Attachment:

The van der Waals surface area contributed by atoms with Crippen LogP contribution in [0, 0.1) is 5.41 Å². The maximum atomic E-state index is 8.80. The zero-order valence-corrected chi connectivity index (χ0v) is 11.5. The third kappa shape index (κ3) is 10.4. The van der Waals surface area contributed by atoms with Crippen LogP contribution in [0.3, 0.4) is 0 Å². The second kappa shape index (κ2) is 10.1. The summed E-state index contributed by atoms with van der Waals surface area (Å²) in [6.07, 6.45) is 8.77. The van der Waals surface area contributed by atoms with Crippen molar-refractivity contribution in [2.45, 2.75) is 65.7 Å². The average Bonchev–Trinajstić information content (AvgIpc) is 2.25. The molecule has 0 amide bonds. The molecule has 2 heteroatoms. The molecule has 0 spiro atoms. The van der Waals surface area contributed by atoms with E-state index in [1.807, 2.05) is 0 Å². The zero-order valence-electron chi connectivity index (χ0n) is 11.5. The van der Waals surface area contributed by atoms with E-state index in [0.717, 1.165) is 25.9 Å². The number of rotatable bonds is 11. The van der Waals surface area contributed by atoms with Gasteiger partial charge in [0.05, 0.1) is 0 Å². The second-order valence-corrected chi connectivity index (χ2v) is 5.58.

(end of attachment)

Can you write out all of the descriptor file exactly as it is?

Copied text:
The van der Waals surface area contributed by atoms with Crippen LogP contribution in [0, 0.1) is 5.41 Å². The maximum atomic E-state index is 8.80. The zero-order valence-corrected chi connectivity index (χ0v) is 11.5. The third kappa shape index (κ3) is 10.4. The van der Waals surface area contributed by atoms with Crippen LogP contribution in [0.3, 0.4) is 0 Å². The second kappa shape index (κ2) is 10.1. The summed E-state index contributed by atoms with van der Waals surface area (Å²) in [6.07, 6.45) is 8.77. The van der Waals surface area contributed by atoms with Crippen molar-refractivity contribution in [2.45, 2.75) is 65.7 Å². The average Bonchev–Trinajstić information content (AvgIpc) is 2.25. The molecule has 0 amide bonds. The molecule has 2 heteroatoms. The molecule has 0 spiro atoms. The van der Waals surface area contributed by atoms with E-state index in [1.807, 2.05) is 0 Å². The zero-order valence-electron chi connectivity index (χ0n) is 11.5. The van der Waals surface area contributed by atoms with E-state index in [0.717, 1.165) is 25.9 Å². The number of rotatable bonds is 11. The van der Waals surface area contributed by atoms with Gasteiger partial charge in [0.05, 0.1) is 0 Å². The second-order valence-corrected chi connectivity index (χ2v) is 5.58.